(Photo: Reuters/Larry Downing)
An agreement has been reached between the White House and Senate Republican leader Mitch McConnell (R-Ky.) to avoid the tax side of the "fiscal cliff," President Barack Obama announced Wednesday. He urged members of Congress to back the plan. Congress will not have time to vote on the plan tonight, before the fiscal cliff deadline, but votes could come later this week.
"An agreement to prevent this New Year's tax hike is in sight, but it is not done, there are still issues to resolve," Obama said.
The agreement would prevent taxes from going up on individuals making more than $400,000 and families making more than $450,000, extend unemployment benefits for a year, maintain the current child tax credit, tuition tax credit and clean energy tax credit, delay cuts to doctors who provide services for Medicare patients, and permanently fix the alternative minimum tax, which would otherwise impact many middle income families.
A compromise on the estate tax is also part of the agreement. Inheritances valued at more than $5 million would be taxed at 40 percent. Currently, they are taxed at 35 percent but with the fiscal cliff they were set to go back to 55 percent for inheritances over $1 million. While Republicans dislike the estate tax, Democratic senators representing states with many farmers who would have been impacted were also influential in getting the much smaller estate tax.
The agreement was negotiated through the night by House Minority Leader McConnell and Vice President Joe Biden. The two men worked together for 23 years in the Senate. They were also at the center of the negotiations that led to the Budget Control Act of 2011, which is partly responsible for the fiscal cliff. They spoke at close to 1 a.m. and again around 6:30 a.m. working on the deal.
McConnell also wanted a two month delay in the spending cuts, or sequestration, which is also part of the fiscal cliff. According to Mike Emanuel, chief congressional correspondent for Fox News, McConnell thought that was part of the agreement but then the White House backed off. The main sticking point now appears to be whether there will be a delay in sequestration offset by spending cuts in other parts of the budget.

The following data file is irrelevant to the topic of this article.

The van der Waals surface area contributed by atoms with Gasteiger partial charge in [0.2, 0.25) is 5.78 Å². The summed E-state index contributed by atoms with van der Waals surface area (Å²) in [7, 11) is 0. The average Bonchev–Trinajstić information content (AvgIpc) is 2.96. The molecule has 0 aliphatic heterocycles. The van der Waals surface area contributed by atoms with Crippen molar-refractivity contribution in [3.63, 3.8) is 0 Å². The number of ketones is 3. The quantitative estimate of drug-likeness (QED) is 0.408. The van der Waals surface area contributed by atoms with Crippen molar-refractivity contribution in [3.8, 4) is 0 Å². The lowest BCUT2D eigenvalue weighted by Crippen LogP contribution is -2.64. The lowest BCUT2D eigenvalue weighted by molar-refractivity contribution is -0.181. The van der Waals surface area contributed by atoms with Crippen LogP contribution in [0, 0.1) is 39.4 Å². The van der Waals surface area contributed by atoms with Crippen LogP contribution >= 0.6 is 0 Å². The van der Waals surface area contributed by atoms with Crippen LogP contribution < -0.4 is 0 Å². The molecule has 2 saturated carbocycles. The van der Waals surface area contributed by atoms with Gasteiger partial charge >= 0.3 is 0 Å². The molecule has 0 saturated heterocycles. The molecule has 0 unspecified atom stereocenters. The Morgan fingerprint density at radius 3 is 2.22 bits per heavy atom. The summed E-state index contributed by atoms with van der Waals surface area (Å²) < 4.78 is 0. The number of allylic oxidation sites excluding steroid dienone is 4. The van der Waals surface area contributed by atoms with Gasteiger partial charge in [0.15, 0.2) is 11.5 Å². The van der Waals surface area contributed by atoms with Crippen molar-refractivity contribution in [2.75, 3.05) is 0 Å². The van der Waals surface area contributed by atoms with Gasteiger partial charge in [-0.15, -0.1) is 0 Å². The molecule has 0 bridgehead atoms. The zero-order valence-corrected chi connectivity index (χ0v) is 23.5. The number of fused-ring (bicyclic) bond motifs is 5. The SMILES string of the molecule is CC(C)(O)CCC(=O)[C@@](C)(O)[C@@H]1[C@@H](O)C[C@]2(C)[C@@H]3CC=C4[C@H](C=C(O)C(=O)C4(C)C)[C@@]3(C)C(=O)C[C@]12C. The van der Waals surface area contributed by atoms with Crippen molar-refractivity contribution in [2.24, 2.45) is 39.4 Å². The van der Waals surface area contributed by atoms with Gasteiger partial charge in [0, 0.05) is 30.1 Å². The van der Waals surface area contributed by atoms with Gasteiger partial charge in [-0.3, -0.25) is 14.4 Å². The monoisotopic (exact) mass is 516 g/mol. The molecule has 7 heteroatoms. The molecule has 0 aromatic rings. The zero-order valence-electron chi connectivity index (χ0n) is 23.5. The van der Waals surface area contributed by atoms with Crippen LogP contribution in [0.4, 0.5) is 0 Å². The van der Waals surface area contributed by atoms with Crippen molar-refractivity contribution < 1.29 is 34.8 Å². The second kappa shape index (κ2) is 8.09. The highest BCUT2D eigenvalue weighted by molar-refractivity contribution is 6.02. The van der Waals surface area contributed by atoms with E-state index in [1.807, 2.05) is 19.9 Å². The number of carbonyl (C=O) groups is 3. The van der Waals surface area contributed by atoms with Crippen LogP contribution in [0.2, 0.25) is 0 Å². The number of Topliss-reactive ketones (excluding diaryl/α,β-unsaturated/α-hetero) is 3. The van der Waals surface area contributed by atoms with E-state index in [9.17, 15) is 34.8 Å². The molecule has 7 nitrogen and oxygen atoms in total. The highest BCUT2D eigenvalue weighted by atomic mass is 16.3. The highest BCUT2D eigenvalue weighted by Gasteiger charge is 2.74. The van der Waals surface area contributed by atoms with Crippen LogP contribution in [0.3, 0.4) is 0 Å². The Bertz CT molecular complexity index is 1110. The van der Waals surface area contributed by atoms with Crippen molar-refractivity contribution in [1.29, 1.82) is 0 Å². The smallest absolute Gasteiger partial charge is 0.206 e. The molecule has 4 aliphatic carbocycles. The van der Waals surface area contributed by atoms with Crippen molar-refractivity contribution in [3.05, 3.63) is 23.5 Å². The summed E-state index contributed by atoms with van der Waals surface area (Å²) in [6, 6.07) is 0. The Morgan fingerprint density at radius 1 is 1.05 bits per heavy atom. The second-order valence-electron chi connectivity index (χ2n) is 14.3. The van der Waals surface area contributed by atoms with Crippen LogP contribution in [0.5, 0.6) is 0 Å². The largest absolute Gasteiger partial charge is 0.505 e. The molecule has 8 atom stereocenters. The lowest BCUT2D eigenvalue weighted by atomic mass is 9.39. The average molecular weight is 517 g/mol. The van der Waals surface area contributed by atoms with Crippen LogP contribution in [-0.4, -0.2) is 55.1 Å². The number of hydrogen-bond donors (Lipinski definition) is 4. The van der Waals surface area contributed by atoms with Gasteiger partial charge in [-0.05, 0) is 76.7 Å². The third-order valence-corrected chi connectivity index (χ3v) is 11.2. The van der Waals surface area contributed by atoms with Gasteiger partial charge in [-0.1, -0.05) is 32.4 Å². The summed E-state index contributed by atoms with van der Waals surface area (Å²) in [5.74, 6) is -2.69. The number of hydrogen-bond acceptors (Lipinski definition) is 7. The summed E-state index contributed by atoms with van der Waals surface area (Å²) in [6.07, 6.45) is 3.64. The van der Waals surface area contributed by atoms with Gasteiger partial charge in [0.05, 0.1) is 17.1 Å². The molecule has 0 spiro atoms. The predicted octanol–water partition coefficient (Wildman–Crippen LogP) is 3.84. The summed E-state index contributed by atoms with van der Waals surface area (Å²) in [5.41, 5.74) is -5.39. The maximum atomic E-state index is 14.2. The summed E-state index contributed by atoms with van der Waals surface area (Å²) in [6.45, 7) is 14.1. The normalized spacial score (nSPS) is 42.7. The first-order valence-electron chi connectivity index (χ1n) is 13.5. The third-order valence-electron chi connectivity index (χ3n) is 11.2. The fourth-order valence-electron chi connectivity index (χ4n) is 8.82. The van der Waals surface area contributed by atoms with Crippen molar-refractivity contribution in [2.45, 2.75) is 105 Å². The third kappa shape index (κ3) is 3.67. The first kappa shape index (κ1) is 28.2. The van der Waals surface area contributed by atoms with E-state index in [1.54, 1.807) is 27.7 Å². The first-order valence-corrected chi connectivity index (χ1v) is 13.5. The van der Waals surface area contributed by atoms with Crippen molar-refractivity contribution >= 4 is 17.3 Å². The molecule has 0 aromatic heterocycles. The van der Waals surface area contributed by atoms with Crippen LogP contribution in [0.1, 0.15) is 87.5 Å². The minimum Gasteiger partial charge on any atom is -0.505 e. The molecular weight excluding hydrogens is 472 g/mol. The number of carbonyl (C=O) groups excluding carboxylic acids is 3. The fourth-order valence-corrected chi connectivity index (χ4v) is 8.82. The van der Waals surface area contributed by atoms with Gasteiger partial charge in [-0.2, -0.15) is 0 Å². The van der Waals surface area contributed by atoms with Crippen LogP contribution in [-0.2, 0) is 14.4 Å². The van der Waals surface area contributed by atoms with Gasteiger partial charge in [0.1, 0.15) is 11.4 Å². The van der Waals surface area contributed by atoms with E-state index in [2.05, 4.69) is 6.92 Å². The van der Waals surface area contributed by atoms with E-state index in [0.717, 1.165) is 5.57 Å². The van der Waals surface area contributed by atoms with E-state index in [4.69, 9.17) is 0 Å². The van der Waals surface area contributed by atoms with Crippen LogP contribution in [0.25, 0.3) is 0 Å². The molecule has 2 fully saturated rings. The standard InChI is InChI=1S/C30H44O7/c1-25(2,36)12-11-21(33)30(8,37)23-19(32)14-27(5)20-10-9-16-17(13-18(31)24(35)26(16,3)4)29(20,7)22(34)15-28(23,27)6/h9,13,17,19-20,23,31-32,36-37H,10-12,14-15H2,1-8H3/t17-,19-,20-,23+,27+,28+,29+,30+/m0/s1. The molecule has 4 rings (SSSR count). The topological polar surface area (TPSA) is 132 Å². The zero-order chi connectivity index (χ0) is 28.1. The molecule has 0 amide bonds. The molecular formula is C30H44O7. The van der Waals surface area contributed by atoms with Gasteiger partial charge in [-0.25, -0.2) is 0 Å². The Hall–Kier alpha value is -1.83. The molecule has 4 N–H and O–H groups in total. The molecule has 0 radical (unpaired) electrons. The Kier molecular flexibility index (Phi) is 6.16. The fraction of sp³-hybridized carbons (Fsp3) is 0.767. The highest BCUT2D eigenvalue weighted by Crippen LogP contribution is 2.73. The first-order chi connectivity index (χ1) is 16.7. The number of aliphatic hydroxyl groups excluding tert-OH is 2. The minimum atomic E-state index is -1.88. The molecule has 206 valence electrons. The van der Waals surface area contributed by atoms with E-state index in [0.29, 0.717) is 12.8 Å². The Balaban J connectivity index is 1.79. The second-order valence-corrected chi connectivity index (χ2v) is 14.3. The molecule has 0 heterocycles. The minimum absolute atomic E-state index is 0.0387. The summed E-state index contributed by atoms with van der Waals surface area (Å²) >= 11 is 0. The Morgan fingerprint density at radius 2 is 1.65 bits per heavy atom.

In a speech on the Senate floor, McConnell seemed consigned to the fact that only taxes would be part of the deal and urged his fellow Republicans to support it.
"The piece that needs to be done now is the tax hikes," McConnell said. ... "We can do this. We must do this."
Obama said that his preference would have been for the "grand bargain" rather than this much smaller agreement. The grand bargain would have raised revenue through tax reform and decreased the long term growth in spending through entitlement reform.
At times, the speech sounded more like a campaign rally, many observers noted. He teased Congress for not agreeing to the grand bargain, which did not go over well with some members.
"With this Congress, that was a little too much to hope for," Obama said as the audience laughed.
"But I must say, at a time of crisis on New Year's Eve, when at midnight at least certain actions take place – or have to be planned to take place – we have a president of the United States go over and have a cheerleading, ridiculing of Republicans," Sen. John McCain (R-Ariz.) complained in a speech on the Senate floor. "... So what did the president of the United States just do? Well, he made a couple of jokes, laughed about how people are going to be here for New Year's, sent a message of confrontation to the Republicans."
Rep. Bill Huizenga (R-Mich.) also complained that Obama's press conference was "void of leadership" and said it was a "campaign rally, not a press conference."
"I know the president has fun heckling Congress ... he probably lost some votes," Sen. Bob Corker (R-Tenn.) added.
University of Virginia political scientist Larry Sabato tweeted that he is "not sure a partisan pep rally helped," but that maybe the purpose was to gather votes from liberal Democrats who are upset with the deal.